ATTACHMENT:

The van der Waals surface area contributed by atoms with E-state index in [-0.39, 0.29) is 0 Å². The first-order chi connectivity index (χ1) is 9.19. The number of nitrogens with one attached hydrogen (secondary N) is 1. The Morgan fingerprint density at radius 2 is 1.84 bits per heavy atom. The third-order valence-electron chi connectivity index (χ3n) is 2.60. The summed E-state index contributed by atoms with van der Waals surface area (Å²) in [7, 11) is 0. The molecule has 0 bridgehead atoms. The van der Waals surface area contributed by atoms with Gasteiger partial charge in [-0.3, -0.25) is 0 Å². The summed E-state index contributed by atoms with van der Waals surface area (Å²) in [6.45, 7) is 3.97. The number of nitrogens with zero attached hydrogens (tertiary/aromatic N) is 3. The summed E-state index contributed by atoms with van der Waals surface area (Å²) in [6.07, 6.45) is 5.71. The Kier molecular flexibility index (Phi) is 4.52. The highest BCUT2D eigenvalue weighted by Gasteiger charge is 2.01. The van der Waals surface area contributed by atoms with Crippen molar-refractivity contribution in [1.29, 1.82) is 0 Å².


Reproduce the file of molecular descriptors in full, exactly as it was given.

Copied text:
The van der Waals surface area contributed by atoms with E-state index in [-0.39, 0.29) is 0 Å². The first-order chi connectivity index (χ1) is 9.19. The number of nitrogens with one attached hydrogen (secondary N) is 1. The Morgan fingerprint density at radius 2 is 1.84 bits per heavy atom. The third-order valence-electron chi connectivity index (χ3n) is 2.60. The summed E-state index contributed by atoms with van der Waals surface area (Å²) in [7, 11) is 0. The molecule has 0 bridgehead atoms. The van der Waals surface area contributed by atoms with Gasteiger partial charge in [-0.3, -0.25) is 0 Å². The summed E-state index contributed by atoms with van der Waals surface area (Å²) in [6.45, 7) is 3.97. The number of nitrogens with zero attached hydrogens (tertiary/aromatic N) is 3. The summed E-state index contributed by atoms with van der Waals surface area (Å²) in [6.07, 6.45) is 5.71. The Kier molecular flexibility index (Phi) is 4.52. The highest BCUT2D eigenvalue weighted by Gasteiger charge is 2.01. The van der Waals surface area contributed by atoms with Crippen molar-refractivity contribution in [1.29, 1.82) is 0 Å².